If you want better big-shake reduction and rock-steady horizon without a gimbal and more control over the software stabilization, look at the SteadXP which does an incredible job with the GoPro Hero 4 Black (not 5, 6 or 7!).

Filming in Flight: chase cam

Rig 6: The chase cam

Suspending a camera from your wing with a line and towing it behind you can provide a fun angle, but once the chase camera is deployed, the shot is fairly ‘static’ (and you can’t change your mind). I’ve found it hard to incorporate this into most films. You’ll get one long shot (until the camera dies, unless you use a remote camera control as well) so you need to be flying past something scenic. It’s best suited to paramotoring, where you can fly low over interesting terrain features. If you encounter severe turbulence there’s a risk of the camera tangling in your lines.

The insta360 One is great for this, being so light and providing rock-solid stabilized footage. It needs to be carefully angled (kept upright) to avoid stitch lines crossing the pilot or wing. However, as a chase cam, the resolution wasn’t high enough for me; if you can afford it, get the new One X or GoPro Fusion.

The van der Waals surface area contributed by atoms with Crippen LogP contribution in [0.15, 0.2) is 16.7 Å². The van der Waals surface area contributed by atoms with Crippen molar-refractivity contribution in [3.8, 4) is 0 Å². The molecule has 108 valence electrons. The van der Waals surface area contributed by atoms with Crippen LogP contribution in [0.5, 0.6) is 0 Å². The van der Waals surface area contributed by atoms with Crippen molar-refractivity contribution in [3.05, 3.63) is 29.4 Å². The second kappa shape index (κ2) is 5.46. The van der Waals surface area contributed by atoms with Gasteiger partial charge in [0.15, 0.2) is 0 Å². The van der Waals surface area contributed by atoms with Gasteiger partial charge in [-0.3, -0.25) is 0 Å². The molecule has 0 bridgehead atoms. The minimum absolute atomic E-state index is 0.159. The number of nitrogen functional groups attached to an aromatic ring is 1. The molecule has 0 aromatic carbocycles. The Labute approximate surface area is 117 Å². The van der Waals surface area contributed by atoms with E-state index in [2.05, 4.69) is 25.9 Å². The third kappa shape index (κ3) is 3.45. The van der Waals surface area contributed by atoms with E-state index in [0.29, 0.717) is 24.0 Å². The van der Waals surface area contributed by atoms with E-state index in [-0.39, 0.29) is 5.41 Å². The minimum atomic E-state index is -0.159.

Most DIY chase cam rigs I’ve seen using normal action cameras are horribly wobbly. If you want high resolution with a level horizon, you need to use a gimbal (as used in our Skywalk Range Xalps review) but that’s a heavy and risky rig to fly with. The lighter Skybean Chasecam + GoPro provides good footage (now with Hero 7 stabilization, it should be really nice, although the horizon will tip). The Sony X3000 is also worth considering for this application.

This is where the SteadXP works well with GoPro Hero4 (as in Philip Brugger's test) because it is lightweight, compact and tough.

Filming in Flight: over the shoulder

Filming in Flight: Putting it all together

The GoPro Hero7 on a tripod is the most versatile single setup for paragliding filming. I use it handheld for filming scenery, the wing, selfie sections, landing approach shots, everything. You could tie it onto a carabiner for a more stable fixed shot, or helmet mount it for simplicity. Keep it in sheltered areas when talking to the camera.

If you have the time to do editing, the Insta One X on a selfie stick will give you an incredible ‘floating’ follow angle, with the option to reframe to any part of the view to catch the best action. It will also give you easy camera operation during your flight and amazing stabilization.

I hope this helps you improve your freeflight filming. Cameras are constantly improving, so keep a close eye on the tech channels.

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Filming in Flight: Video

See these concepts in action in our special feature on film-making gear.